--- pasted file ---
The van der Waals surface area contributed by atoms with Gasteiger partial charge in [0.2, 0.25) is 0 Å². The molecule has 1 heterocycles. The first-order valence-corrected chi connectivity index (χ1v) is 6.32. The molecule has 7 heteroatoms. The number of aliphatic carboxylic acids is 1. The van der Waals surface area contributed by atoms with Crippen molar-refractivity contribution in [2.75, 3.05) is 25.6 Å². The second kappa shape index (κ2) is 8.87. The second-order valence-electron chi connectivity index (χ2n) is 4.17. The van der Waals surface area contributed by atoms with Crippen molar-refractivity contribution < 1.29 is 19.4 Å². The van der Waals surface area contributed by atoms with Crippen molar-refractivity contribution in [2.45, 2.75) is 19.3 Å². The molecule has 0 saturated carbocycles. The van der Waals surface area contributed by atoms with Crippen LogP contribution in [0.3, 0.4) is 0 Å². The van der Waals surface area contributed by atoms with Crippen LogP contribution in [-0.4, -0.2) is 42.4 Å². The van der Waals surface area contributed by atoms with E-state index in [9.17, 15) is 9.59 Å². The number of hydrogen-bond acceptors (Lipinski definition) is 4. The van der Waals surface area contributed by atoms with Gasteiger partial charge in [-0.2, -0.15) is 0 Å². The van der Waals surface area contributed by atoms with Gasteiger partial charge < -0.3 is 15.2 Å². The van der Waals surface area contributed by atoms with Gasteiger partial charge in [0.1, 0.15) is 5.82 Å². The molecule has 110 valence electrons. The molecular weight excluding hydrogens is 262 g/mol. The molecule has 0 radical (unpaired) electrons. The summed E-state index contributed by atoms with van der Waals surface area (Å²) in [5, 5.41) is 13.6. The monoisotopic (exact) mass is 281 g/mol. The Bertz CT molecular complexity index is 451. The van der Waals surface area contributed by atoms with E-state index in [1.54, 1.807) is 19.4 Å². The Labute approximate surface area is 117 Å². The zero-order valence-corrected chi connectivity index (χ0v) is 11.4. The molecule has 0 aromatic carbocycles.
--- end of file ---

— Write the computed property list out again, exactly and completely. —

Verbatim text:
The van der Waals surface area contributed by atoms with Gasteiger partial charge in [0.2, 0.25) is 0 Å². The molecule has 1 heterocycles. The first-order valence-corrected chi connectivity index (χ1v) is 6.32. The molecule has 7 heteroatoms. The number of aliphatic carboxylic acids is 1. The van der Waals surface area contributed by atoms with Crippen molar-refractivity contribution in [2.75, 3.05) is 25.6 Å². The second kappa shape index (κ2) is 8.87. The second-order valence-electron chi connectivity index (χ2n) is 4.17. The van der Waals surface area contributed by atoms with Crippen molar-refractivity contribution < 1.29 is 19.4 Å². The van der Waals surface area contributed by atoms with Crippen molar-refractivity contribution in [2.45, 2.75) is 19.3 Å². The molecule has 0 saturated carbocycles. The van der Waals surface area contributed by atoms with Crippen LogP contribution in [0.3, 0.4) is 0 Å². The van der Waals surface area contributed by atoms with Crippen LogP contribution in [-0.4, -0.2) is 42.4 Å². The van der Waals surface area contributed by atoms with E-state index in [9.17, 15) is 9.59 Å². The number of hydrogen-bond acceptors (Lipinski definition) is 4. The van der Waals surface area contributed by atoms with Gasteiger partial charge in [-0.2, -0.15) is 0 Å². The van der Waals surface area contributed by atoms with Gasteiger partial charge < -0.3 is 15.2 Å². The van der Waals surface area contributed by atoms with Gasteiger partial charge in [0.1, 0.15) is 5.82 Å². The molecule has 110 valence electrons. The molecular weight excluding hydrogens is 262 g/mol. The molecule has 0 radical (unpaired) electrons. The summed E-state index contributed by atoms with van der Waals surface area (Å²) in [5, 5.41) is 13.6. The monoisotopic (exact) mass is 281 g/mol. The Bertz CT molecular complexity index is 451. The van der Waals surface area contributed by atoms with E-state index in [1.54, 1.807) is 19.4 Å². The Labute approximate surface area is 117 Å². The zero-order valence-corrected chi connectivity index (χ0v) is 11.4. The molecule has 0 aromatic carbocycles.